Cast: Kelly Clarkson, Janelle Monae, Nick Jonas, Blake Shleton
Director: Kelly Asbury
I honestly feel that for UglyDolls, I could probably just copy and paste my review from Wonder Park a few months ago. What kids would want to see this movie when Disney has legitimately one of the most impressive release lineups I’ve ever seen? Sure the film is colorful and there are songs that will help attract people to the movie, but what will the movie do when these kids actually sit down? This is the type of movie that feels incredibly shallow, not necessarily in its message, but in its delivery and art style. Well-meaning but ultimately self-serving, UglyDolls is a movie more focused on selling merchandise than it is promoting its wholesome message.
The film follows a group of dolls that have been rejected due to defects and live in a community called Uglyville. The protagonist Moxy (Clarkson) has a desire to enter the real world and one day be loved by her own child. When her curiosity can no longer be contained, Moxy and her friends travel to the Institute of Perfection where dolls are prepared for their lives with children. Moxy and her friends’ flaws make this training much harder than usual and really puts Moxy’s dreams into question. Starting with the animation, this movie can’t even begin to compete with the films that will draw similar viewers as UglyDolls. This would be like showing up to a basketball court with a baseball bat saying, “OK, I’m ready to play.” UglyDolls wasn’t ready to play with the big studios and it shows, because it shows with the finished product. When you have a movie that has animated shaky cam, you know you’ll be in for a rough time and that’s exactly what we have here. While the color palate is nice to look at for periods of time, the characters look very blocky as if the studio didn’t put on the final touches before releasing the movie. Outside of the animation, we’ve seen this story in countless other children’s movies and most of them can do it better than UglyDolls. It’s a very simple, “be happy with yourself and your flaws make you who you are,” which is fine but clichéd if nothing new is added to it. When you attach this message to a bunch of songs that are generic and corporately-produced, it undercuts the message of being who you are. Considering that many of these songs include Pitbull, routinely one of the most annoying artists in the music industry, anyone over the age of 8 will get tired of this movie even if it only has a quick 92 minute runtime. I didn’t know that this movie was based on a pre-existing series of toys and that there’s a series coming out on Hulu sometime in the future, but after finding that out, it makes complete sense. The best animated movies come when the people behind the project are inspired to make something excellent. UglyDolls is yet another example of a corporate attempt to manipulate younger viewers, but fortunately it looks like the viewers wised up and this movie is bombing.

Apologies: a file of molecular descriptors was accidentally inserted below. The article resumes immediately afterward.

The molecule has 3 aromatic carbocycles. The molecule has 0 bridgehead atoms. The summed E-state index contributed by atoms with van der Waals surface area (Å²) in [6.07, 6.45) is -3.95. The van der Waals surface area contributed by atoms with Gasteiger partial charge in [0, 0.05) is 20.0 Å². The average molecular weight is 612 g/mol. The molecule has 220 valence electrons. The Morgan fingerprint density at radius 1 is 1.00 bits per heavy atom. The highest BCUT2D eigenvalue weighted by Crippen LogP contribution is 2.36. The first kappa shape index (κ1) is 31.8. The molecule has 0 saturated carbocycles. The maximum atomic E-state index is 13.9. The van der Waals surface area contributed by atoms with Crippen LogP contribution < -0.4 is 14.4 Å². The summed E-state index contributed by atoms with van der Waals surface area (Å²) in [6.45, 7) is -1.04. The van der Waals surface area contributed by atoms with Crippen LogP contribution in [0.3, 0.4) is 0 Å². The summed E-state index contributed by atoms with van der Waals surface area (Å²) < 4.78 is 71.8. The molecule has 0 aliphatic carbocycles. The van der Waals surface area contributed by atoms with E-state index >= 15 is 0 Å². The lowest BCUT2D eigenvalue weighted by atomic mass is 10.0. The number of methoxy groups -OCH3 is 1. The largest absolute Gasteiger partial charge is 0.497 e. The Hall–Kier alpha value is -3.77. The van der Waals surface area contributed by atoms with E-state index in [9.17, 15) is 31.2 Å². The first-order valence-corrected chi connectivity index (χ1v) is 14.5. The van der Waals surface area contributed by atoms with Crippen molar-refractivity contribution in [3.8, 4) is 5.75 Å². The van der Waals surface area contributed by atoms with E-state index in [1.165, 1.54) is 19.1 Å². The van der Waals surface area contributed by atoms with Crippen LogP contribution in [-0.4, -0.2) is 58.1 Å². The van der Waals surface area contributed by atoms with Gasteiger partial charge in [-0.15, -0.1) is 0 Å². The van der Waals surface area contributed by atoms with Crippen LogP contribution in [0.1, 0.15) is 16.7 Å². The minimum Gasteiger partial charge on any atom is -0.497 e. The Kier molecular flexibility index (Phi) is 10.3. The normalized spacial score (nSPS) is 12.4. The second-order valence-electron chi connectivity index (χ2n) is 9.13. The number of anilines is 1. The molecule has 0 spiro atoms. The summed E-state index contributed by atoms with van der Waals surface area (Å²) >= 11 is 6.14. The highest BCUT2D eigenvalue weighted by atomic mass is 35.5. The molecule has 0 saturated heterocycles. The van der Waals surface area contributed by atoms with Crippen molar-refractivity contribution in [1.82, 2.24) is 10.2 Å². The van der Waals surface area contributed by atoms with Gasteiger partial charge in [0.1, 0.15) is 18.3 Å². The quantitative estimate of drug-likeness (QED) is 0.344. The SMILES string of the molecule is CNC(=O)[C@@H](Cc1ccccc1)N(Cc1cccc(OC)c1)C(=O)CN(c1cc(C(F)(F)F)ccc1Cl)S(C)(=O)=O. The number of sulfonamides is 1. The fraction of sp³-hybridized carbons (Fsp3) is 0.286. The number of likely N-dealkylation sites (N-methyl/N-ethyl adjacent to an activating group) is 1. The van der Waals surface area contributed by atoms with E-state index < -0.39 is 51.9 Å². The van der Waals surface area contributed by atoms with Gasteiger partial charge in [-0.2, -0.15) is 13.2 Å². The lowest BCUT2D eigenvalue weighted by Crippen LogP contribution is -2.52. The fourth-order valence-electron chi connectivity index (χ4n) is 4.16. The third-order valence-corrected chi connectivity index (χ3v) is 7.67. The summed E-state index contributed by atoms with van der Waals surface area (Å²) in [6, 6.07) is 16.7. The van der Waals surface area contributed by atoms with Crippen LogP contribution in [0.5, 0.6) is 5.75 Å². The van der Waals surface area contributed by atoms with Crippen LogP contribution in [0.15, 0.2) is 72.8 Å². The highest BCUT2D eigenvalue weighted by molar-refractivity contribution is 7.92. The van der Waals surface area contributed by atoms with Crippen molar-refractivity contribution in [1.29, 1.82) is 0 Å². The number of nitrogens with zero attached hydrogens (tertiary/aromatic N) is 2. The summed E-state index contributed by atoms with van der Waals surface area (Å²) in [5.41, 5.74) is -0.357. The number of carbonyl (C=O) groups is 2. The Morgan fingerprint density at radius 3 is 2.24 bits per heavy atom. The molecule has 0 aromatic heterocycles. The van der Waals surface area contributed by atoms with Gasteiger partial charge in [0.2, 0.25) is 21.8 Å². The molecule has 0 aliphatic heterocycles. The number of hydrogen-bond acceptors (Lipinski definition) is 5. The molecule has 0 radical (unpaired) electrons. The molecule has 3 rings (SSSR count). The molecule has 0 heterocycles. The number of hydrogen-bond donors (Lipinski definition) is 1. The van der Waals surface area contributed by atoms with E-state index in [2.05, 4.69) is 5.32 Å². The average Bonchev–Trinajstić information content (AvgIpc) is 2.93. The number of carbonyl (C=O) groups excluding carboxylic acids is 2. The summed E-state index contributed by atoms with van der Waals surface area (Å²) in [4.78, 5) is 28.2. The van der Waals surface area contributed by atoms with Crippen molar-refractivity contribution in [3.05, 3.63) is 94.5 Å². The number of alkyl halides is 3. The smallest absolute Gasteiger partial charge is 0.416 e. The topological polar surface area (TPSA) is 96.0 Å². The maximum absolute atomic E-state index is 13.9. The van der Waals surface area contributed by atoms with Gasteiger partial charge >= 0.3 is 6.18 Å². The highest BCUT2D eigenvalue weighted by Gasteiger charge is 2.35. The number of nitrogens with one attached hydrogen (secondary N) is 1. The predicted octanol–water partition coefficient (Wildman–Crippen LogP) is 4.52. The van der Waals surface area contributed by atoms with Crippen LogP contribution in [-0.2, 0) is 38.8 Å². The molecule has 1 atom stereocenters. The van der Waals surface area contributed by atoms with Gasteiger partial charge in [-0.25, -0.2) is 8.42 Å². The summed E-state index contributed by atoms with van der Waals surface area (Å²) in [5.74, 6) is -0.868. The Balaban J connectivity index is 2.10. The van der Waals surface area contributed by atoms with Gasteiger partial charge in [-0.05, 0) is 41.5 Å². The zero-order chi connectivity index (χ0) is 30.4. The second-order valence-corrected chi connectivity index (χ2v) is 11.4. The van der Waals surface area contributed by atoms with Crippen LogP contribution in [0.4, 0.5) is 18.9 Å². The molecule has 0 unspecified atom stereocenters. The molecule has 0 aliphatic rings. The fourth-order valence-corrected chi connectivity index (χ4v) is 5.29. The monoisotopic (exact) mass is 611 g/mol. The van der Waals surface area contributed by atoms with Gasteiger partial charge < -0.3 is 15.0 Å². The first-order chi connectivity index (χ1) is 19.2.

Overall, I don’t root for movies to fail because there are a lot of smart, talented people who work on these movies that don’t make millions from the profits. However, knowing how this movie got made and the motivation behind it, I don’t feel that bad about the financial and critical failure that is UglyDolls. Not the worst movie of the year, but definitely one you can skip unless you have young children. When a studio comes out with an original, interesting idea and animates it in a way that relates to audiences, it will get all the praise it deserves, but that isn’t the case here with UglyDolls.
Overall Score: 3.5/10